Coherent Interpretation of Wideband Electromagnetic Measurements in the Millihertz to Gigahertz Frequency Range
- Nikita Seleznev (Schlumberger-Doll Research Center) | Chang-Yu Hou (Schlumberger-Doll Research Center) | Denise Freed (Schlumberger-Doll Research Center) | Tarek Habashy (Schlumberger-Doll Research Center) | Ling Feng (Schlumberger-Doll Research Center) | Kamilla Fellah (Schlumberger-Doll Research Center) | Guangping Xu (Schlumberger-Doll Research Center and Sandia National Laboratories) | Alexander Nadeev (Schlumberger Reservoir Laboratories)
- Document ID
- Society of Petrophysicists and Well-Log Analysts
- Publication Date
- June 2018
- Document Type
- Journal Paper
- 334 - 353
- 2018. Society of Petrophysicists & Well Log Analysts
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- 84 since 2007
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Electromagnetic (EM) formation evaluation currently relies on low-frequency resistivity and high-frequency dielectric measurements that are typically not interpreted jointly. In consideration that formation EM responses in different frequency ranges are controlled by different physical phenomena, analysis of a wideband EM response can provide new and complementary sensitivities to formation petrophysical parameters.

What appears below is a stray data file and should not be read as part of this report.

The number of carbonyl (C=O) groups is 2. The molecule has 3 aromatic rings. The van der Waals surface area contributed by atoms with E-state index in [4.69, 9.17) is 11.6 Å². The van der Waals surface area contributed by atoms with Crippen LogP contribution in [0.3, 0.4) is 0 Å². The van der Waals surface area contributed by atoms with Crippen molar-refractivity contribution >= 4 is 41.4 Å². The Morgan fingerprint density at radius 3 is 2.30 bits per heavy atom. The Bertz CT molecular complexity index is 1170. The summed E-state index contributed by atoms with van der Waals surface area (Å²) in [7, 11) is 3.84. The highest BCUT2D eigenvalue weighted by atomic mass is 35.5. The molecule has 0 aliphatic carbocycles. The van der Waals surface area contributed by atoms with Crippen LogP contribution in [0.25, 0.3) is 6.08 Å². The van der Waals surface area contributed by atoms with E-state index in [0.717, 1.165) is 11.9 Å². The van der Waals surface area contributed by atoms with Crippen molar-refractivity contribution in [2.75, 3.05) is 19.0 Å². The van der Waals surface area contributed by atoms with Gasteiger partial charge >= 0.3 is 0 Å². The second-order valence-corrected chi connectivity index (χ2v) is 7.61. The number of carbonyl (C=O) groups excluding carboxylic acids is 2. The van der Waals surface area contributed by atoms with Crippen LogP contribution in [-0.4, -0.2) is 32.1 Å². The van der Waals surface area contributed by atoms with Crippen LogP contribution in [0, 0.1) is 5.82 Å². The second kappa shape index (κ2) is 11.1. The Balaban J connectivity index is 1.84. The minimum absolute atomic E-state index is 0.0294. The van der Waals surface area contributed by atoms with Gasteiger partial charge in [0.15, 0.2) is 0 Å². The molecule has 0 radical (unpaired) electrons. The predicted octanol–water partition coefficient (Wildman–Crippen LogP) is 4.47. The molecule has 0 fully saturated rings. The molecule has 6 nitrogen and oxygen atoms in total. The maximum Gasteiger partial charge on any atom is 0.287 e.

We established a wideband rock model to describe the dielectric response of well-sorted clean sandstones in the spectral induced polarization (SIP) frequency range and the dielectric-dispersion frequency range. The model is based on a differential effective-medium approach that accounts for both the Maxwell-Wagner interfacial polarization related to the rock texture and the electric double-layer polarization due to the presence of charged grains. We aim to use a minimal number of parameters in our model to capture the essential dielectric properties in the frequency ranges of interest.
The SIP and dielectric-dispersion spectra were measured on a collection of quarried clean sandstones saturated with brines providing wideband core data. We analyzed these wideband data by applying the rock model simultaneously to the SIP and dielectric spectra. The joint wideband data inversion enabled the estimation of five formation parameters: water-filled porosity, water salinity, cation exchange capacity, dominant grain size, and cementation exponent. The ability to invert for this broad set of formation parameters provides a comprehensive characterization that is unattainable with currently practiced methods. Moreover, when the modeled and measured responses are compatible, the joint wideband inversion of SIP and dielectric-dispersion spectra potentially eliminates interpretation uncertainties if some parameters are independently provided as input.
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